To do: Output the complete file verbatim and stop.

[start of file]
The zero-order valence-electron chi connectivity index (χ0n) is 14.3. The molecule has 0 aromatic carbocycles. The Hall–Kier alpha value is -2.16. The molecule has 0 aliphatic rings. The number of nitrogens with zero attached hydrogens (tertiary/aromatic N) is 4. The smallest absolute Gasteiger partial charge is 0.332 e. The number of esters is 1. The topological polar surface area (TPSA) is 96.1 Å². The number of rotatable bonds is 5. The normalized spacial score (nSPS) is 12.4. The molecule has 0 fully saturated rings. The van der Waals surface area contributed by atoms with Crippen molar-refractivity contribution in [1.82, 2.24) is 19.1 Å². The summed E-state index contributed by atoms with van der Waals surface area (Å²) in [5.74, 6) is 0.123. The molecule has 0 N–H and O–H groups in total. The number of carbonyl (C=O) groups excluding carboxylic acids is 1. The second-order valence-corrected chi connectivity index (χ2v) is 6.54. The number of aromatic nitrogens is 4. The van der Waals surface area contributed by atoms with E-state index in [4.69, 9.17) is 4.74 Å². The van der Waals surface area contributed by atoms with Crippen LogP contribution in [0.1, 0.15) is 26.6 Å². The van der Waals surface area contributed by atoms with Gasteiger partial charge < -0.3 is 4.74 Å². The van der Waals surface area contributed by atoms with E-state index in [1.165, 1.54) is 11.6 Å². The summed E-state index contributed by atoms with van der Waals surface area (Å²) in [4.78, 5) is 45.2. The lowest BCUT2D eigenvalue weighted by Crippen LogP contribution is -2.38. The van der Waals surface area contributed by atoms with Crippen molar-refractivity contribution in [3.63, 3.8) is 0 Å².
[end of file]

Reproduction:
The zero-order valence-electron chi connectivity index (χ0n) is 14.3. The molecule has 0 aromatic carbocycles. The Hall–Kier alpha value is -2.16. The molecule has 0 aliphatic rings. The number of nitrogens with zero attached hydrogens (tertiary/aromatic N) is 4. The smallest absolute Gasteiger partial charge is 0.332 e. The number of esters is 1. The topological polar surface area (TPSA) is 96.1 Å². The number of rotatable bonds is 5. The normalized spacial score (nSPS) is 12.4. The molecule has 0 fully saturated rings. The van der Waals surface area contributed by atoms with Crippen molar-refractivity contribution in [1.82, 2.24) is 19.1 Å². The summed E-state index contributed by atoms with van der Waals surface area (Å²) in [5.74, 6) is 0.123. The molecule has 0 N–H and O–H groups in total. The number of carbonyl (C=O) groups excluding carboxylic acids is 1. The second-order valence-corrected chi connectivity index (χ2v) is 6.54. The number of aromatic nitrogens is 4. The van der Waals surface area contributed by atoms with E-state index in [4.69, 9.17) is 4.74 Å². The van der Waals surface area contributed by atoms with Crippen LogP contribution in [0.1, 0.15) is 26.6 Å². The van der Waals surface area contributed by atoms with Gasteiger partial charge < -0.3 is 4.74 Å². The van der Waals surface area contributed by atoms with E-state index in [1.165, 1.54) is 11.6 Å². The summed E-state index contributed by atoms with van der Waals surface area (Å²) in [4.78, 5) is 45.2. The lowest BCUT2D eigenvalue weighted by Crippen LogP contribution is -2.38. The van der Waals surface area contributed by atoms with Crippen molar-refractivity contribution in [3.63, 3.8) is 0 Å².